Roger Bootle is chairman of Capital Economics, one of the world’s largest independent macroeconomics consultancies, which he founded in 1999.
Roger is also an Honorary Fellow of the Institute of Actuaries.
He was formerly Group Chief Economist of HSBC and a Visiting Professor at Manchester Business School.
Under Chancellor Kenneth Clarke, Roger was appointed to the Government’s panel of Independent Economic Advisers, the so-called “Wise Men”.
From 1997 to 2017 he was a Specialist Adviser to the House of Commons Treasury Committee.
In 2012, Roger Bootle was named Economics Commentator of the Year. Furthermore, with a team from Capital Economics, he won the Wolfson Prize, the second biggest prize in Economics after the Nobel.
Roger Bootle studied at Oxford University and then became a Lecturer in Economics at St Anne’s College, Oxford.
Roger Bootle – Author, Columnist and Keynote Speaker
Roger’s latest book, Making a Success of Brexit and Reforming the EU, is the 4th edition of The Trouble with Europe. This book follows The Trouble with Markets and Money for Nothing, which were widely acclaimed.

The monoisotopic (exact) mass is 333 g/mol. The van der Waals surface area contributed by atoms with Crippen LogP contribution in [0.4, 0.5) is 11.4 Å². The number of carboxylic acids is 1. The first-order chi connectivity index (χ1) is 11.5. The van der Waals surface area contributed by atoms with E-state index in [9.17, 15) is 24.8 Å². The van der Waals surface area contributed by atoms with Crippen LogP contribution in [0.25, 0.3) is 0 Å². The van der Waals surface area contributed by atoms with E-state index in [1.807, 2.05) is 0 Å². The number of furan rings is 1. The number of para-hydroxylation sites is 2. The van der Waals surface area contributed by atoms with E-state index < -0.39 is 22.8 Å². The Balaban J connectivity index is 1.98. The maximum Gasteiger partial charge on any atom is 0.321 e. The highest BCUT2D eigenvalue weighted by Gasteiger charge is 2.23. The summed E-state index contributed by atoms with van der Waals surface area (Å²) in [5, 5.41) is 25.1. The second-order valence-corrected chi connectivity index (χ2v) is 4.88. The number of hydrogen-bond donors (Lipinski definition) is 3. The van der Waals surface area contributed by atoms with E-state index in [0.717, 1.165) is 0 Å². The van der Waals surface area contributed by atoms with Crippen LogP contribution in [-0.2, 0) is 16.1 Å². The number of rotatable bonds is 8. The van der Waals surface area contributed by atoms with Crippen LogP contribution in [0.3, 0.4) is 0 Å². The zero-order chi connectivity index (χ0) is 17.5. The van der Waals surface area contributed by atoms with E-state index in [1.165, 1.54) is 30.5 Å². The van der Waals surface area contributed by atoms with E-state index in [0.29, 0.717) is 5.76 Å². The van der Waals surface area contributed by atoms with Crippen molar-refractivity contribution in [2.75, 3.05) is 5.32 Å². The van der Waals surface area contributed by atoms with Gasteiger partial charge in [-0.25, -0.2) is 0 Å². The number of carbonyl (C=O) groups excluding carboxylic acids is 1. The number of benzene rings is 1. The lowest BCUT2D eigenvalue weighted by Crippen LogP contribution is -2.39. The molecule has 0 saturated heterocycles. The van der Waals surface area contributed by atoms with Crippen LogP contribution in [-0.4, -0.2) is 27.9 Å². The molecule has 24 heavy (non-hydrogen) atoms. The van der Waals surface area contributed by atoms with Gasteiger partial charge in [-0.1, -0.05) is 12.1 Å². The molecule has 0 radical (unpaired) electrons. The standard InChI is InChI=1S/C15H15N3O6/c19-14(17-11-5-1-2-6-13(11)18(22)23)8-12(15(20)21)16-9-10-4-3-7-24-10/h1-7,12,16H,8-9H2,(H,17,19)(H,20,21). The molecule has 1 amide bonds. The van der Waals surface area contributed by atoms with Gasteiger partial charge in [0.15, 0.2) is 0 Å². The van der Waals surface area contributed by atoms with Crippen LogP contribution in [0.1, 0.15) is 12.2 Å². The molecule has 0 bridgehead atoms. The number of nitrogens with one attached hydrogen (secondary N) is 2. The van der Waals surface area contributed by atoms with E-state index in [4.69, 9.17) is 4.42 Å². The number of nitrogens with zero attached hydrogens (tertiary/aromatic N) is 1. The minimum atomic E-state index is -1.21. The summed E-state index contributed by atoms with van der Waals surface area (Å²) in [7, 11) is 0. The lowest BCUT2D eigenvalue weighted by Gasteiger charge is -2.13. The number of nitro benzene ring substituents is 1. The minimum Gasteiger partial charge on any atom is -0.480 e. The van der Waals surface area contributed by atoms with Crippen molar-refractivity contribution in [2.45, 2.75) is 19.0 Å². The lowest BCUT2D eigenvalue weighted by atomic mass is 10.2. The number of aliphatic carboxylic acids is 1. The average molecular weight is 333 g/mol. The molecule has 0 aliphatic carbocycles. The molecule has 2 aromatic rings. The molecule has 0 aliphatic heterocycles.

His earlier book, The Death of Inflation, published in 1996, became a best-seller and was subsequently translated into nine languages. Initially dismissed as extreme, The Death of Inflation is now widely recognised as prophetic.
Due for release is Sept 2019, Roger’s forthcoming book is titled The AI Economy – Work, Wealth and Welfare in the Robot Age. It’s about the economic implications of Artificial Intelligence and addresses the concerns of both businesses and ordinary people about how the future will look as robots and AI proliferate.
Roger is also joint author of the book Theory of Money and author of Index-Linked Gilts.
He frequently appears on television and radio and is also a regular columnist for The Daily Telegraph.
Roger Bootle is a renowned economics speaker at conferences and business gatherings around the world.
He is equally effective at making a formal presentation to an audience of thousands, as he is giving an after-dinner talk to a few senior executives.
His talks are distinguished by their unusual combination of insight, wit, and directness.